Album of the Week #4: Hôtel de Ville

By Eitan Pessin

October 29, 2022

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This week’s album of the week is ‘Hôtel de Ville,’ by Scott Helman. A Canadian singer songwriter, ‘Hôtel de Ville’ was Helman’s debut album. No song sounds the same as another on this indie pop album. Shuffling the album results in drifting from songs with as little as a guitar strumming quietly in the background and poignant lyrics; to a complex rhythm and electronic sound.

The first track on the album, suitably named “Intro” is stripped down and raw – Helman speaks over the music giving a preview of the themes of the album, talking about God, love, and self reflection. The next song, “Kites” takes a very different approach, opening with drums and weird lyrics; it discusses “governmental cheese” and “space camps.” It also sneaks in references to stress, anxiety and self-blame – at least until the singer cuts himself off and sings about “flying high like kites,” likely a reference to drugs, a common way of handling the emotions discussed.

The next songs, “Kinda Complicated” and “Sweet Tooth,” follow in the footsteps of “Kites” with a steady beat and elements of traditional rock. They also don’t contain much as far as hidden meanings – “Kinda Complicated” is about a relationship that is, to say, kinda complicated, and “Sweet Tooth” is about having a “sweet tooth” for your lover.

The next significant tone shift on the album comes from the fifth track: “21 Days.” Composed of just a guitar and Helman’s voice, it launches the listener immediately into the story, opening with the lyrics “21 days/Till the zombies come/And the earth is done/I’m gonna love someone.” He then elaborates on how, though the world may be ending, all he wants is to spend the last 21 days with his love. He goes even so far as to suggest that they’ll “show them how to love,” – “they” referring to the zombies.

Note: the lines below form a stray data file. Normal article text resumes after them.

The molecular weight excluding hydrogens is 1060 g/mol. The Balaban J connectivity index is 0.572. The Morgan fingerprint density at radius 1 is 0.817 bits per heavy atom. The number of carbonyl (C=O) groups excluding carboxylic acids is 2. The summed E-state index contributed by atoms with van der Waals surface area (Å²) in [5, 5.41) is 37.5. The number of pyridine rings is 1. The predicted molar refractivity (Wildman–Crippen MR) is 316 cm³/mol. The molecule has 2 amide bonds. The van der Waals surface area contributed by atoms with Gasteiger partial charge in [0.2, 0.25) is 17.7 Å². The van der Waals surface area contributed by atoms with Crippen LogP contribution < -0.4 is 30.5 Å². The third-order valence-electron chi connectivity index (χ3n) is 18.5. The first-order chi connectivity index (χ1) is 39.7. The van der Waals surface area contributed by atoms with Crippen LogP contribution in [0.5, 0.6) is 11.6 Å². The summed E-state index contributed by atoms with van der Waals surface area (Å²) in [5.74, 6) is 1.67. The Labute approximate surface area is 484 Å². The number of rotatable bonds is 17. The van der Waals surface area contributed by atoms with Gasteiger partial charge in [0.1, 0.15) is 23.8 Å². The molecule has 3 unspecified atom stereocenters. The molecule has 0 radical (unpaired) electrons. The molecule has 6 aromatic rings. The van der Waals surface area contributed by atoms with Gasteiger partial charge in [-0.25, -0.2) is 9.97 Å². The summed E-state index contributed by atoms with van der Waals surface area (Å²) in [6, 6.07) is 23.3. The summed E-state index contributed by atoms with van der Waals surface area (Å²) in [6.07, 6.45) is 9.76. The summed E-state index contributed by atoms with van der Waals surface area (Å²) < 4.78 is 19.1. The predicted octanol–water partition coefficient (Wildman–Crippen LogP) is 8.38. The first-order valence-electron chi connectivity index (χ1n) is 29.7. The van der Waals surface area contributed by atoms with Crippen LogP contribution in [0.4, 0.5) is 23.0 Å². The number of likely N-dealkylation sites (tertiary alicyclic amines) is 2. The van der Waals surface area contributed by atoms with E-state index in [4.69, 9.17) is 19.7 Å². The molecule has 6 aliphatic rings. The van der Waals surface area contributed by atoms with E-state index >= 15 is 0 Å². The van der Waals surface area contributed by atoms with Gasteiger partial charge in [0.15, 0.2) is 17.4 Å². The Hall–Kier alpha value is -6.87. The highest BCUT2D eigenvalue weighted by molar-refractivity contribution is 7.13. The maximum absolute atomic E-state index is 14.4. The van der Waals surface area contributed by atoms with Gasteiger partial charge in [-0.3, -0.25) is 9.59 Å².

The next song on the track is a fan favorite, called “Ripple Effect.” It’s about a couple, each of whom have parental trauma – and the toll it takes on their relationship. The song opens with the lyrics “I’m just as mean as my mother/You’re just as angry as your dad…We’re just drowning in the ripple effect of our parents history.” It goes on to discuss how “can make this a beautiful life,” and find a way through. What’s important is that the song emphasizes that they won’t try to forget their own respective parental traumas – but they will try to work with each other.

The final tracks of the album form a mini timeline of sorts, though out of order. The song “Chinese Restaurant,” is about a meet-cute… in a Chinese restaurant. Helman sings “I only saw you once/In a Chinese restaurant,” indicating both the familiarity and strangeness of falling in love with a stranger. The next song in the timeline is “You Made Her.” The “You” in the title referring to the father of the girl the singer’s in love with – who disapproves of the relationship. The singer is indifferent however, and as such comes the next song: “Origami.” The metaphor isn’t hard to understand – the two of them are origami and “fold” into each other perfectly. The next song is a step further “House Key,” – they’ve now moved in together. Unfortunately, the relationship isn’t perfect, as comes the next song “PDA.” It is, expectedly, about PDA, and the singer’s frustration with his partner’s discomfort over it, especially as she’s about to leave for some undisclosed amount of time. He sings “Get you in the bedroom/Then you set the world on fire/But outside of your cocoon/It’s like I’m just another guy.” The singer is upset - and the relationship deteriorates further into the next song, “Gaslight.” It discusses flames and nighttime – but is yet another thinly veiled metaphor, as their relationship finally falls apart.

Hôtel de Ville is an album that is full of a variety of musical styles making it a good match for fans of almost any of its many genres. It’s got elements of rock, folk, and acoustic; and has strong lyrics and storytelling. Especially for a debut album, Hôtel de Ville is a creative piece of euphony, and is no doubt deserving of the acclaim it has received.

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